Unfortunately, my main research project while I'm in Ecuador does not concern bromeliads or involve climbing trees – that is a side project I'm doing as a way of continuing the work I started during the Tropical Biology field course this summer, out of personal interest. My principle project here is just about as interesting as well as probably providing information and materials more useful for conservation efforts, rather than simply sating my own curiousity. I'm studying the differences in mammal diversity between primary and secondary rainforests, using camera traps.
Camera traps are a good non-intrusive means of finding out what's around. Generally they are most useful for mammals and terrestrial birds. Many rainforest mammals are nocturnal, solitary, and secretive, so to compare populations between forest types, camera traps are a fair call.
However, some mammals also have very wide ranges. Smaller mammals, like agoutis and squirrels, perhaps not so much; but larger animals, such as tapirs and big cats, can haver decent sized territories. How to ensure to capture images of both the small and the large mammals of the rainforest? It may turn out that were you've placed a camera trap falls within the territory of just a handful of the animals of the forest. The logical solution would be to set up several cameras.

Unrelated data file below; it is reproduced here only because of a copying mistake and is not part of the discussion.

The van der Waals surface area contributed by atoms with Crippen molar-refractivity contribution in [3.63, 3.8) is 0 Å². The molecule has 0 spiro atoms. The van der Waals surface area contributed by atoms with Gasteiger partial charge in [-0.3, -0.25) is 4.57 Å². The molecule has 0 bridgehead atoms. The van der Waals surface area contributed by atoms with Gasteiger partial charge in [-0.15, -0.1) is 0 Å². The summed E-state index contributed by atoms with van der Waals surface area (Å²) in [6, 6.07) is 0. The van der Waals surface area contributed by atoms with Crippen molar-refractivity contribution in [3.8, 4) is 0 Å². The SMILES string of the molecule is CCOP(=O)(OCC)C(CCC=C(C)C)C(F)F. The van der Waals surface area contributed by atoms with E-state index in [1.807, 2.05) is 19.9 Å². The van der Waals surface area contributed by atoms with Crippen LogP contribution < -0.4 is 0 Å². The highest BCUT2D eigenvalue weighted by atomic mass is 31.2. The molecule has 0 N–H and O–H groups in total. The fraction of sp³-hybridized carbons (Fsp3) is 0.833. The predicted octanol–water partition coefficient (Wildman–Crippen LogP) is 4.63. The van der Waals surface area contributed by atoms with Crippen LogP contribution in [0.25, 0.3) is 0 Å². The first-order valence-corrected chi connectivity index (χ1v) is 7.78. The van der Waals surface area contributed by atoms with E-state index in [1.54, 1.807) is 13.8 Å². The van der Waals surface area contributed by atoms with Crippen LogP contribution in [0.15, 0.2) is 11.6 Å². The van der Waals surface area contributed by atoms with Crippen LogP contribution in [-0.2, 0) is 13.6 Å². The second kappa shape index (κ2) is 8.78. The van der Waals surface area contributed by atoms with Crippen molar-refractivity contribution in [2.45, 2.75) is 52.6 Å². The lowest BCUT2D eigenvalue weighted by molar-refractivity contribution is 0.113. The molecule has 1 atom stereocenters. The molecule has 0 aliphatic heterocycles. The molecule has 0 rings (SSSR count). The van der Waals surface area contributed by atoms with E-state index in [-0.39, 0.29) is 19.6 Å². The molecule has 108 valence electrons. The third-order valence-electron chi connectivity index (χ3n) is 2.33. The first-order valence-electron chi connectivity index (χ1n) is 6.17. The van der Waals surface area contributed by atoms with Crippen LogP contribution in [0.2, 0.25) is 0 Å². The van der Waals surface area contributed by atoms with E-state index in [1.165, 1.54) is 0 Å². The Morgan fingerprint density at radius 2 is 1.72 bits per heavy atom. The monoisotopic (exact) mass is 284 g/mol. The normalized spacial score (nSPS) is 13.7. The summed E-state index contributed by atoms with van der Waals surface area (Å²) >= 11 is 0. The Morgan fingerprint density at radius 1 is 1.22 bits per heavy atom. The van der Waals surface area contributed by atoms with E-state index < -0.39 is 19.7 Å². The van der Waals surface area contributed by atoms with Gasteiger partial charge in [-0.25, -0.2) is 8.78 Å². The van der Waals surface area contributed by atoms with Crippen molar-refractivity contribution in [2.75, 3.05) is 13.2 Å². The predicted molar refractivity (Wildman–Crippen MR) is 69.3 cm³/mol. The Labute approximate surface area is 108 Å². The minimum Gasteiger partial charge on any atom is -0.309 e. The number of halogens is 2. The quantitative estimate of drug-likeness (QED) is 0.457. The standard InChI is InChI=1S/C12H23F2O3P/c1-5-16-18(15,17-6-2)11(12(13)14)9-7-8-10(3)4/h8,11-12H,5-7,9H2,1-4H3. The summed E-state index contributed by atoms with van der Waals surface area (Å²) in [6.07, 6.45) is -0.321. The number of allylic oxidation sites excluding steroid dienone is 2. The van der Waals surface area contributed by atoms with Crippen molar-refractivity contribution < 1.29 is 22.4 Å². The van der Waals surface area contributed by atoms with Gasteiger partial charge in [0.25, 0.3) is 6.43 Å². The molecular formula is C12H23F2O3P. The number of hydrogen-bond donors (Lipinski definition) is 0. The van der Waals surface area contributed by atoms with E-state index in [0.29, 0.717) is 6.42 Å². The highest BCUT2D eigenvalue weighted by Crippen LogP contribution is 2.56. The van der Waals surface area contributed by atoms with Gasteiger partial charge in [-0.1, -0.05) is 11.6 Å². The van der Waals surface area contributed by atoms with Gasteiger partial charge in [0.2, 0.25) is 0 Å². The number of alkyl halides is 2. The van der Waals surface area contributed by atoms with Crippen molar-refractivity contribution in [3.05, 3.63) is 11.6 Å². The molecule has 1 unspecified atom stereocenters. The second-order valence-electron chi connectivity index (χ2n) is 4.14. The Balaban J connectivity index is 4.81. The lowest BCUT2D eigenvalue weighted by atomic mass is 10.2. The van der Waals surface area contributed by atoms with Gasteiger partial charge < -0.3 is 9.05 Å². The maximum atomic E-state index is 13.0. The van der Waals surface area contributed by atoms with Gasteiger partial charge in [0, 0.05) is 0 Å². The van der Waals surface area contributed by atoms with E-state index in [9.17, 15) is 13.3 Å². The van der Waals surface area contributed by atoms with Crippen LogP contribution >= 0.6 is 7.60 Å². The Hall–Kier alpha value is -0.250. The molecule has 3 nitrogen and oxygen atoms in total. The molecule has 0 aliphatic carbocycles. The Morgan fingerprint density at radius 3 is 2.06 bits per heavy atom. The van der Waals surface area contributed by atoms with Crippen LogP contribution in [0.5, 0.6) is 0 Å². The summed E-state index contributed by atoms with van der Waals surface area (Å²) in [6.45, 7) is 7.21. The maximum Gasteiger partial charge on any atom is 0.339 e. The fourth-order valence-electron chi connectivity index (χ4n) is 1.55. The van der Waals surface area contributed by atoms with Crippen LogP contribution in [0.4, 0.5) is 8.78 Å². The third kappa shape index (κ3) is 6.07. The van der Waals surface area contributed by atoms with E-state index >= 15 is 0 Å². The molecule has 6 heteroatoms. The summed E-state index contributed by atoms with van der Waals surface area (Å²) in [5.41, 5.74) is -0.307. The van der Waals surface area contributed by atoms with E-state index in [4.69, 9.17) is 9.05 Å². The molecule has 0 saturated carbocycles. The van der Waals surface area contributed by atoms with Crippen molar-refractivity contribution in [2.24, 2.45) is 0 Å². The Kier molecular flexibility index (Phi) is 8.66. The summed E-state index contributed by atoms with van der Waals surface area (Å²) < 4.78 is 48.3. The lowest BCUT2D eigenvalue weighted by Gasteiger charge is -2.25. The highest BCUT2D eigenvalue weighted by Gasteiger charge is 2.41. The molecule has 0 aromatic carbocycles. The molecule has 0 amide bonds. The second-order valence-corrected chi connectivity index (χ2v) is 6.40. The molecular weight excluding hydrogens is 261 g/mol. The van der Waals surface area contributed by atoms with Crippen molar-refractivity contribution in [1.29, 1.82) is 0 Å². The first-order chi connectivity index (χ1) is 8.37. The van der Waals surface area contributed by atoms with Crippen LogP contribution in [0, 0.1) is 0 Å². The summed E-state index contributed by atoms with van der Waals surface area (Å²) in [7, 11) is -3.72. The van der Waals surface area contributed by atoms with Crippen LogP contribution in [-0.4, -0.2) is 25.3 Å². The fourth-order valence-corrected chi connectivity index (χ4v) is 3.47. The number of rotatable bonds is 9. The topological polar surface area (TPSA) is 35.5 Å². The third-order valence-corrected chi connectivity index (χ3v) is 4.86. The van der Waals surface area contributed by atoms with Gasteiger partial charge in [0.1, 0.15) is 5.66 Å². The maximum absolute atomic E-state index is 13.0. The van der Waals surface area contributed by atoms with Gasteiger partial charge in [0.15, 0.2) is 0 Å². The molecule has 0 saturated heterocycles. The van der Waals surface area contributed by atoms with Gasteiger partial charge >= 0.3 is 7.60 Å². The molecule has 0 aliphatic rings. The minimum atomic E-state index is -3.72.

Unless it's just pretty pictures you want, it is important that you are not biasing your results, for example, by placing your cameras where it is easiest for you to access, or where you have already found tracks, or simply infront of a burrow, etc. The way I am trying to avoid this is by setting my cameras up according to a pre-designed grid.
Due to the limited number of cameras at my disposal, my grids will be 3 x 3 km with cameras spaced 1 km apart from each other. This requires sixteen camera traps, which is more than double the amount at the station. So, the other day when I started building the first grid, I set out the six working cameras (this actually took a day and a half of hiking through near impenetrable forest, which was both fun and gruelling). Twenty-one days from the day I put them out, I'll collect the cameras and position them in the next six positions of the grid. Once all sixteen positions have been covered for 21 days, I'll repeat the entire process in two more locations, which both happen to be far rougher terrain than the area I am currently studying; not to mention further from camp.
Anyway, in the mean time, here are some photos from a camera I had out on another test run. Yet to be identified down to species level.
|Brocket deer, Mazama sp. © Xaali O'Reilly|
|Armadillo! © Xaali O'Reilly|
|Chasing agoutis. © Xaali O'Reilly|
|More birdies. © Xaali O'Reilly|